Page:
2 min read (236 words)
A wrong but useful model I like is the Conway’s Law, stating: "Any organization that designs a system (defined broadly) will produce a design whose structure is a copy of the organization’s communication structure." (cf source).
I often found it relevant. We reproduce the communication patterns into what we build as a team. When looking at some products or software architecture, I like to imagine the setup of the team(s) who built it.
Ex: a very strong decoupling between two features with a light integration in between in terms of UX/UI and navigation, there is a good chance that two different teams built them.
Ex: a very strong separation between frontend & backend code that looks like two different applications in the code base, communicating through web API. I’d bet the team is organized with the backend team on one side, and the frontend team on the other.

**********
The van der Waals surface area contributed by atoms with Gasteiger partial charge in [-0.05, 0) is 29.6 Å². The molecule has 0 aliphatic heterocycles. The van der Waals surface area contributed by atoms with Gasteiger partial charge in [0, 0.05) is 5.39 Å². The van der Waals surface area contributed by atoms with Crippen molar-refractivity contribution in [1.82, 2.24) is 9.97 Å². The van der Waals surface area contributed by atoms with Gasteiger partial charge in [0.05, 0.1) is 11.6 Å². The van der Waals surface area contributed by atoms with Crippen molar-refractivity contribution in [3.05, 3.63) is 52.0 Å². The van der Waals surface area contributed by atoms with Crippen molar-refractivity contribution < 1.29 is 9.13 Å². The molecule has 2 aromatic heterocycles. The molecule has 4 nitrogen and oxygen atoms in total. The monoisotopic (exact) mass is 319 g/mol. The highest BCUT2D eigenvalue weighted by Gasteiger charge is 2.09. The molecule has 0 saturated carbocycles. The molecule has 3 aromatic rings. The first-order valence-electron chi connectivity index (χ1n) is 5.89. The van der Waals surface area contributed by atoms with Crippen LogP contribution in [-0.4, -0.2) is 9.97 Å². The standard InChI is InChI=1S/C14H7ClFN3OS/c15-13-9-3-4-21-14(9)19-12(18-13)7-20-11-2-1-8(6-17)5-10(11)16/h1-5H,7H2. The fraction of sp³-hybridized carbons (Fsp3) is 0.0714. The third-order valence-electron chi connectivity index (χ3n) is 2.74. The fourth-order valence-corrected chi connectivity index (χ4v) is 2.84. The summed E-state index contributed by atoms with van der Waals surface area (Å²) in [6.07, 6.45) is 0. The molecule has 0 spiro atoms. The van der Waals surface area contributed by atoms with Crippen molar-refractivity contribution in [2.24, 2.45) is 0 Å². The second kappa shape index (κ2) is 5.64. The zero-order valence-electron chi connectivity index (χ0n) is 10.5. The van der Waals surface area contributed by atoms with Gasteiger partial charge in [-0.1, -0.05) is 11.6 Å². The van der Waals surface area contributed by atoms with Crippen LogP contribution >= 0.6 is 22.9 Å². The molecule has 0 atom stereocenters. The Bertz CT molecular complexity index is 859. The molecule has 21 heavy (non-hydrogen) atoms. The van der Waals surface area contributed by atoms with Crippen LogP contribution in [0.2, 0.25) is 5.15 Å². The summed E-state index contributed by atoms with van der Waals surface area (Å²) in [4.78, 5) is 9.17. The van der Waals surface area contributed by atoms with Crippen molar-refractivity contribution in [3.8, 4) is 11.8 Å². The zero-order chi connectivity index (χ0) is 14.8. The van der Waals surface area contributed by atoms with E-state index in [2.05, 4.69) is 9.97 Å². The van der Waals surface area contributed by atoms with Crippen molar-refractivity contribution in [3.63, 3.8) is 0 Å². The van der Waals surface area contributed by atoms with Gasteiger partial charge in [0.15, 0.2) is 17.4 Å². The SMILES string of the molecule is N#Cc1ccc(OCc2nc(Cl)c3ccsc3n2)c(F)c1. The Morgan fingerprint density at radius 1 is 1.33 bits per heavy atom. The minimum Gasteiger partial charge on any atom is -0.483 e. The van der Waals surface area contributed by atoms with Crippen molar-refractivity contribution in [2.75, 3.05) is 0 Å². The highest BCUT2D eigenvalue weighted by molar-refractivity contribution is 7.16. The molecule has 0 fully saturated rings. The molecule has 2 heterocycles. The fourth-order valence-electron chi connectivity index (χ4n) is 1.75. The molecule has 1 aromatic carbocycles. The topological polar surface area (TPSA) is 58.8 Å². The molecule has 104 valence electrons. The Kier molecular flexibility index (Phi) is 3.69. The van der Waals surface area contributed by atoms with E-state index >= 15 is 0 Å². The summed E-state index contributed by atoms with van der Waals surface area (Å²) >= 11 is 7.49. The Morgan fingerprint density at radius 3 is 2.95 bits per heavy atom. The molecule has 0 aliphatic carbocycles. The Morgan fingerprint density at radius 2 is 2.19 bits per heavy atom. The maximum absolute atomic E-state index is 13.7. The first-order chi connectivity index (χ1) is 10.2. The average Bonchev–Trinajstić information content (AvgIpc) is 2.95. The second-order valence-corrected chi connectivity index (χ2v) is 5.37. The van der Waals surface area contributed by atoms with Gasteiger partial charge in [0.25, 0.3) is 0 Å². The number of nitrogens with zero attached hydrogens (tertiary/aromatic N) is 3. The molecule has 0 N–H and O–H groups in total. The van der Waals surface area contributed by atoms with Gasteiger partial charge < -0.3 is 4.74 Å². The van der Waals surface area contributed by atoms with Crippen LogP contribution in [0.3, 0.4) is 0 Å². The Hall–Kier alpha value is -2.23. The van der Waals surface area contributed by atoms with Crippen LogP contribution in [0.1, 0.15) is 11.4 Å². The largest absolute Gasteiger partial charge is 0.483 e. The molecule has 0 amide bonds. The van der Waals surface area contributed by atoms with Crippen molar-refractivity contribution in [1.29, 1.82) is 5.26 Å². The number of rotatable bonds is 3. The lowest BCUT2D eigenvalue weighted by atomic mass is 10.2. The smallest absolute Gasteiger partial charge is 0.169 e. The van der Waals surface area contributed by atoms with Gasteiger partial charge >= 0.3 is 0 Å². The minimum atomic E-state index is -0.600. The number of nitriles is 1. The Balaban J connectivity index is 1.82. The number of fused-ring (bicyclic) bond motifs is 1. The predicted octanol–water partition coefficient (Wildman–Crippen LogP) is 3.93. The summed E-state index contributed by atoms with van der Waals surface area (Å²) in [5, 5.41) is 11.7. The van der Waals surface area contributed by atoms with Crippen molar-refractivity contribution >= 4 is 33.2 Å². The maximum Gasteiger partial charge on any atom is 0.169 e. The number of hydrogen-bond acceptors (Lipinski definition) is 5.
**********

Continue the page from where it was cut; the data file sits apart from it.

As a team, we look for autonomy and ownership of the things we’re working on.
We tend to reproduce the communication constraints or the contracts we may have with other teams or other teammates.
When I craft a new organization or form a new team, I like to use Conway’s to try to predict or to guess the outcomes. It’s also known as Inverse Conway Maneuver.
It’s a way to promote the desired architecture or expected result by shaping the organization upfront.